Campbell (2012) acknowledges that these claims of connection between Lencan, Misumalpan, and Chibchan have not yet been proved systematically, but he notes that Constenla-Umaña (2005) "presented evidence to support a relationship with two neighboring families [of languages]: Misumalpan and Lencan, which constitute the Lenmichí Micro-Phylum. According to Constenla-Umaña's study (2005), the Lenmichi Micro-Phylum first split into Proto-Chibchan and Proto-Misulencan, the common intermediate ancestor of the Lencan and the Misumalpan languages. This would have happened around 9,726 years before the present or 7,720 B.C. (the average of the time depths between the Chibchan languages and the Misulencan languages)...The respective subancestors of the Lencan and the Misumalpan languages would have separated around 7,705 before the present (5,069 B.C.), and Paya and the other intermediate ancestors of all the other Chibchan languages would have separated around 6,682 (4,676 B.C.)."[5][6]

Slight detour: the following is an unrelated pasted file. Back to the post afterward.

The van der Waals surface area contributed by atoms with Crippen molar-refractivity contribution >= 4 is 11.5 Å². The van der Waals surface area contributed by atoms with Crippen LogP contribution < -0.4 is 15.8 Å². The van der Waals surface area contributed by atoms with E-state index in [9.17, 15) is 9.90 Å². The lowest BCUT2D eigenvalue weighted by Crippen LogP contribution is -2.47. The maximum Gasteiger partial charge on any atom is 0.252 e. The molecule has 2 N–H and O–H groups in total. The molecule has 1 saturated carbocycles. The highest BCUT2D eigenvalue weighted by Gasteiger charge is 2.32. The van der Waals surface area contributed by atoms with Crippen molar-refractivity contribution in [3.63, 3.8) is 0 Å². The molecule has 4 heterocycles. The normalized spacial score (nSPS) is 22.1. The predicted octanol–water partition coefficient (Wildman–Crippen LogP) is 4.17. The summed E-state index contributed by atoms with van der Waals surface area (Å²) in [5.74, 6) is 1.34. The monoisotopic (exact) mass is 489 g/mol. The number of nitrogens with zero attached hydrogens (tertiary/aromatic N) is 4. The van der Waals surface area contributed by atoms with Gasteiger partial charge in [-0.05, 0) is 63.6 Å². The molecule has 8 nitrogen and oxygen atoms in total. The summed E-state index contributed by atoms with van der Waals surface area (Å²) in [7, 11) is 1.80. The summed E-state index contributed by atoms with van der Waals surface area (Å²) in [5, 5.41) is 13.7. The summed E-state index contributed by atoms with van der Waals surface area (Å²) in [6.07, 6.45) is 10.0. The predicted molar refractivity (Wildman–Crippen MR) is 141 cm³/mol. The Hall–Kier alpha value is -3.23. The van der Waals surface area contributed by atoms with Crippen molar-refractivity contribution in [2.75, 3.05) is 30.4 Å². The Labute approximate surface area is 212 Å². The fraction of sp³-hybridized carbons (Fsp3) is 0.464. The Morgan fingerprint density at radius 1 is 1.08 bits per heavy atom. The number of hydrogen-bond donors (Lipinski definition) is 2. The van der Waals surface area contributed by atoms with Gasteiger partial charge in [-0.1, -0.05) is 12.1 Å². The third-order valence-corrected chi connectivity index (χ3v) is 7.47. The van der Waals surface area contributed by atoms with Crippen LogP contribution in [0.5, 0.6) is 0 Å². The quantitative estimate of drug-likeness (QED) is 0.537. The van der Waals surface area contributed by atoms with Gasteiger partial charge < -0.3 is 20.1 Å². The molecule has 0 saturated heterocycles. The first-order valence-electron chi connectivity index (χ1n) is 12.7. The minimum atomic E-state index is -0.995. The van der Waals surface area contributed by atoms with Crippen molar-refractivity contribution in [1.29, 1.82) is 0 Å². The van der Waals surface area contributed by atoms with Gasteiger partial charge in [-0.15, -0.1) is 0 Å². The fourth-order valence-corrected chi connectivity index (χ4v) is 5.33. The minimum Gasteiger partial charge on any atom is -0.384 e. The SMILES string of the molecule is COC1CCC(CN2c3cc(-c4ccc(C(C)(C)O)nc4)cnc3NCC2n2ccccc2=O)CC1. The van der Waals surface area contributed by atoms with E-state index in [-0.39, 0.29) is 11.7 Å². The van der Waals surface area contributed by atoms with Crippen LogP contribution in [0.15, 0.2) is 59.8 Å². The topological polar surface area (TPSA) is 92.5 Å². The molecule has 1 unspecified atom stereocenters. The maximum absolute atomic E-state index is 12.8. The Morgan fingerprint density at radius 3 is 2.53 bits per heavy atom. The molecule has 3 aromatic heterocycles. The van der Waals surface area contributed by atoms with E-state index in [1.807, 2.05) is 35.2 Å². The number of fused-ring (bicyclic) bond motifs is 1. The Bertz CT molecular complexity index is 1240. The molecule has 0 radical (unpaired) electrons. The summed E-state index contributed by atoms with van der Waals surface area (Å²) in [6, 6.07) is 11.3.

Another proposal by Lehmann (1920:727) links Lencan with the Xincan language family, though Campbell (1997:167) rejects most of Lehmann's twelve lexical comparisons as invalid. An automated computational analysis (ASJP 4) by Müller et al. (2013)[7] also found lexical similarities between Lencan and Xincan. However, since the analysis was automatically generated, the grouping could be either due to mutual lexical borrowing or genetic inheritance.


The Proto-Lencan homeland was most likely in central Honduras (Campbell 1997:167).